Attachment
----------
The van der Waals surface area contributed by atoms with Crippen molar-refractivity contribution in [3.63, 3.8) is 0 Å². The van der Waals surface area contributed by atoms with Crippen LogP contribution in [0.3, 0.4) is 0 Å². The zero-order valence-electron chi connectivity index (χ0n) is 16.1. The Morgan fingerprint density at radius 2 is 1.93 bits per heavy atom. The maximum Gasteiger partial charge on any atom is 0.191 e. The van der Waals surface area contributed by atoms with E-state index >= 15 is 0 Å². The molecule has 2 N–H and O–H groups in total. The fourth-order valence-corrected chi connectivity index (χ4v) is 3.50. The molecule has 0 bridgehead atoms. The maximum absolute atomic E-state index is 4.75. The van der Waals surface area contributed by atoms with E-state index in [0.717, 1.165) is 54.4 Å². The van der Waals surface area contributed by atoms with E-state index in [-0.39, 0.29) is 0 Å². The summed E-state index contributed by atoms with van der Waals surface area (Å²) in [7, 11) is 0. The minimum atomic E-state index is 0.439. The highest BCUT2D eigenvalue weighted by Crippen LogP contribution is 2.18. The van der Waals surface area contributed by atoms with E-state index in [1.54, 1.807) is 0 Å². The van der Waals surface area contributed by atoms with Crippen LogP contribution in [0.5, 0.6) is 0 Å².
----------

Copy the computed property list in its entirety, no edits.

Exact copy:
The van der Waals surface area contributed by atoms with Crippen molar-refractivity contribution in [3.63, 3.8) is 0 Å². The van der Waals surface area contributed by atoms with Crippen LogP contribution in [0.3, 0.4) is 0 Å². The zero-order valence-electron chi connectivity index (χ0n) is 16.1. The Morgan fingerprint density at radius 2 is 1.93 bits per heavy atom. The maximum Gasteiger partial charge on any atom is 0.191 e. The van der Waals surface area contributed by atoms with E-state index >= 15 is 0 Å². The molecule has 2 N–H and O–H groups in total. The fourth-order valence-corrected chi connectivity index (χ4v) is 3.50. The molecule has 0 bridgehead atoms. The maximum absolute atomic E-state index is 4.75. The van der Waals surface area contributed by atoms with E-state index in [0.717, 1.165) is 54.4 Å². The van der Waals surface area contributed by atoms with E-state index in [-0.39, 0.29) is 0 Å². The summed E-state index contributed by atoms with van der Waals surface area (Å²) in [7, 11) is 0. The minimum atomic E-state index is 0.439. The highest BCUT2D eigenvalue weighted by Crippen LogP contribution is 2.18. The van der Waals surface area contributed by atoms with E-state index in [1.54, 1.807) is 0 Å². The van der Waals surface area contributed by atoms with Crippen LogP contribution in [0.5, 0.6) is 0 Å².